Nikolaj Znaider Combines with the LSO for Superb Sibelius
Jack Sheen, Sibelius, Mahler: Nikolaj Znaider (violin), Christiane Karg (soprano), London Symphony Orchestra / Daniel Harding (conductor). Barbican Hall, London, 25.9.2016. (JPr)
Jack Sheen – Lung (World Premiere)
Sibelius – Violin Concerto
Mahler – Symphony No.4
Young composers need to get recognition and make some money, whilst orchestras need to support them as part of their ability to get sources of funding. Jack Sheen’s Lung began life when he took part in the London Symphony Orchestra’s Panufnik Scheme for emerging composers. Sheen – still in his early 20s – was asked to expand his initial ideas into what now lasted almost 14 minutes for the full orchestra. I wish him every success and wish I could be more enthusiastic, but derived – as he explained himself in the programme – ‘from a huge collection of individual ideas’ … it just sounded like that. I am open to the accusation of musicological ignorance but it was the closest I have heard from a new work to hearing the sounds of an orchestra tuning up. Why Lung? Who knows. It was not for me and reminded me of the words of Shakespeare in A Midsummer Night’s Dream – ‘A play there is, my lord, some ten words long; Which is as brief as I have known a play; But by ten words, my lord, it is too long; Which makes it tedious.’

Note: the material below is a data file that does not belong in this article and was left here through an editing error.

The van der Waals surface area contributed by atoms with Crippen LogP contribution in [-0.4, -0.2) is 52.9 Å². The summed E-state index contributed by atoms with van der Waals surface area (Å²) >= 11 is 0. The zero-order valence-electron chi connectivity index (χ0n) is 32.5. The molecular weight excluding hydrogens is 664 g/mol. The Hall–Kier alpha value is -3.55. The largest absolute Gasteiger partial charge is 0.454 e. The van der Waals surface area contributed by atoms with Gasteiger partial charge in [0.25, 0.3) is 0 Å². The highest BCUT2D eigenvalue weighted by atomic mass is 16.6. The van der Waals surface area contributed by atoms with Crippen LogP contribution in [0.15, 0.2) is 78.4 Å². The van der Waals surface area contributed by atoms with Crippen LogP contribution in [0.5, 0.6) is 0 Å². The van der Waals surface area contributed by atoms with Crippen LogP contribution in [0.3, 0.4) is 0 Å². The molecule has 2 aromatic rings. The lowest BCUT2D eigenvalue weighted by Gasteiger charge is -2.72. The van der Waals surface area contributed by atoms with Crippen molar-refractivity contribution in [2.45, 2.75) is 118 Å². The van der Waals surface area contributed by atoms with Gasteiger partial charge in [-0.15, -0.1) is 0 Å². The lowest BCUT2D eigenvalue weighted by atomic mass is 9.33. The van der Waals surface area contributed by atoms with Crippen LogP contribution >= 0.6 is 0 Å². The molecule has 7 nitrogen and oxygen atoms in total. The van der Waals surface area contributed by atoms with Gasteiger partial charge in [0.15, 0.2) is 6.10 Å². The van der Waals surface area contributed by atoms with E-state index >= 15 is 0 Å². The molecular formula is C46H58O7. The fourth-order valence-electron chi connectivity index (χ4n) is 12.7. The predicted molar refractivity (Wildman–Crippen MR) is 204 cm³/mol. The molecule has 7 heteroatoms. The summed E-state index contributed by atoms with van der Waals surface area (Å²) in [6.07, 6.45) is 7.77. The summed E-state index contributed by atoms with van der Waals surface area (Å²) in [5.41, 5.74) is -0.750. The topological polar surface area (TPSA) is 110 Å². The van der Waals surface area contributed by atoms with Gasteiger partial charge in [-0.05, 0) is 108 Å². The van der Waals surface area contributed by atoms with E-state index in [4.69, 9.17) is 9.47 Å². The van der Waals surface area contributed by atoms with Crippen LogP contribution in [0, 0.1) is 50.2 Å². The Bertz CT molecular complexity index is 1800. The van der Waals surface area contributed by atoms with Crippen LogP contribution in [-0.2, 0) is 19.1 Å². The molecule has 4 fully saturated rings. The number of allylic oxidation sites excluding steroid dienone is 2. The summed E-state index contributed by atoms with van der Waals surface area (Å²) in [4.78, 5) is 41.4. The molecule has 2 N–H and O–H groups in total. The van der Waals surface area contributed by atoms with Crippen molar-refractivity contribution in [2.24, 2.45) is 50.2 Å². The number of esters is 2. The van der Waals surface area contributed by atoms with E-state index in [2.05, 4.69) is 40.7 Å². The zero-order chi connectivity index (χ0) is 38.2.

Much better was the Sibelius Violin Concerto that followed this world premiere and Nikolaj Znaider – a frequent collaborator with the LSO as soloist or conductor – was superb. The Danish violinist has an amiable, unshowy stage presence, effortless virtuosity, emotional expressiveness and a deeply Romantic sensibility. Some of the challenges Sibelius – who was a failed violinist – sets the soloist seem near-impossibilities but Znaider kept tight control of the piece’s virtuosic musings. There was a smoothness of tone bringing a subtly understated mien to what surely – in others’ hands – could be a more barnstorming bravura concerto. That may, in part, be due to Znaider’s instrument – the 1741 ‘Kreisler’ Guarnerius ‘del Gesu’ – which has a richly burnished sound.
The opening was redolent of a far-off Finnish icy wasteland before it broke free of the arctic cold and the sound gained in intensity and vibrancy. Then there was the first of many fast upwards phrases through the orchestra resulting in a held high note when the solo violin meets the orchestral swell. Daniel Harding – who had earlier donned glasses to give studious care to Sheen’s Lung – here led an accompaniment from the LSO that paid close attention to the communicative dialogue between orchestra and soloist. In the second movement the warm tone of Znaider’s violin came to the fore and the soloist revelled in the quicksilver dexterity the finale demanded of him. Those lightning fast passages that end the concerto were much appreciated by the packed Barbican Hall which brought Znaider back to the platform time and again. Znaider’s – apparently obligatory – encore was a maudlin Bach piece which – for me – was rather unnecessary after all that had gone before.